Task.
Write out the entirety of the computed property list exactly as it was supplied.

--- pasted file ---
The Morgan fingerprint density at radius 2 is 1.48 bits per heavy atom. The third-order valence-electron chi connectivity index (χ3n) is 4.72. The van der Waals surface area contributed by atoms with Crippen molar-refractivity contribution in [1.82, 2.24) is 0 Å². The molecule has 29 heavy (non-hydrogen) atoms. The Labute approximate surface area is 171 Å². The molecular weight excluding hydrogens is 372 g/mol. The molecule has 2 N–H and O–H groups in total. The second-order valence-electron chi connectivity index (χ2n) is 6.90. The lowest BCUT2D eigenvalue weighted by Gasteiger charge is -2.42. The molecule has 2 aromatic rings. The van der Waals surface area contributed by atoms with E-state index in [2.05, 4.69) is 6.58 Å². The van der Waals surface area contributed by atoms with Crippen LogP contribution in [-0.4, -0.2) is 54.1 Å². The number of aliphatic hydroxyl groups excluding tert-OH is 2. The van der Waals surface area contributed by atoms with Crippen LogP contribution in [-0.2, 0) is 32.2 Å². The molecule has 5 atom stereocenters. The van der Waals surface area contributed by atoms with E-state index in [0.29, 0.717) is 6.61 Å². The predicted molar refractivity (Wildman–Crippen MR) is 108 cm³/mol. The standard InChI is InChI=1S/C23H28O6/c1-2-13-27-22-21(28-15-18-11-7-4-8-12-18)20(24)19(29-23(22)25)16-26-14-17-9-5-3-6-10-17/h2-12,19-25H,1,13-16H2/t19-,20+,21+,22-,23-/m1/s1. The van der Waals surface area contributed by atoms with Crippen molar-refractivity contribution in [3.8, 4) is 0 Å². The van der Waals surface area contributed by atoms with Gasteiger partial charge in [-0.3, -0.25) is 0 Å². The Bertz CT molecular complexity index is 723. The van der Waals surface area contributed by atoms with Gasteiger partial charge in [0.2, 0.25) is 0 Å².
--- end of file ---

The Morgan fingerprint density at radius 2 is 1.48 bits per heavy atom. The third-order valence-electron chi connectivity index (χ3n) is 4.72. The van der Waals surface area contributed by atoms with Crippen molar-refractivity contribution in [1.82, 2.24) is 0 Å². The molecule has 29 heavy (non-hydrogen) atoms. The Labute approximate surface area is 171 Å². The molecular weight excluding hydrogens is 372 g/mol. The molecule has 2 N–H and O–H groups in total. The second-order valence-electron chi connectivity index (χ2n) is 6.90. The lowest BCUT2D eigenvalue weighted by Gasteiger charge is -2.42. The molecule has 2 aromatic rings. The van der Waals surface area contributed by atoms with E-state index in [2.05, 4.69) is 6.58 Å². The van der Waals surface area contributed by atoms with Crippen LogP contribution in [-0.4, -0.2) is 54.1 Å². The number of aliphatic hydroxyl groups excluding tert-OH is 2. The van der Waals surface area contributed by atoms with Crippen LogP contribution in [-0.2, 0) is 32.2 Å². The molecule has 5 atom stereocenters. The van der Waals surface area contributed by atoms with E-state index in [0.29, 0.717) is 6.61 Å². The predicted molar refractivity (Wildman–Crippen MR) is 108 cm³/mol. The standard InChI is InChI=1S/C23H28O6/c1-2-13-27-22-21(28-15-18-11-7-4-8-12-18)20(24)19(29-23(22)25)16-26-14-17-9-5-3-6-10-17/h2-12,19-25H,1,13-16H2/t19-,20+,21+,22-,23-/m1/s1. The van der Waals surface area contributed by atoms with Crippen molar-refractivity contribution in [3.8, 4) is 0 Å². The van der Waals surface area contributed by atoms with Gasteiger partial charge in [-0.3, -0.25) is 0 Å². The Bertz CT molecular complexity index is 723. The van der Waals surface area contributed by atoms with Gasteiger partial charge in [0.2, 0.25) is 0 Å².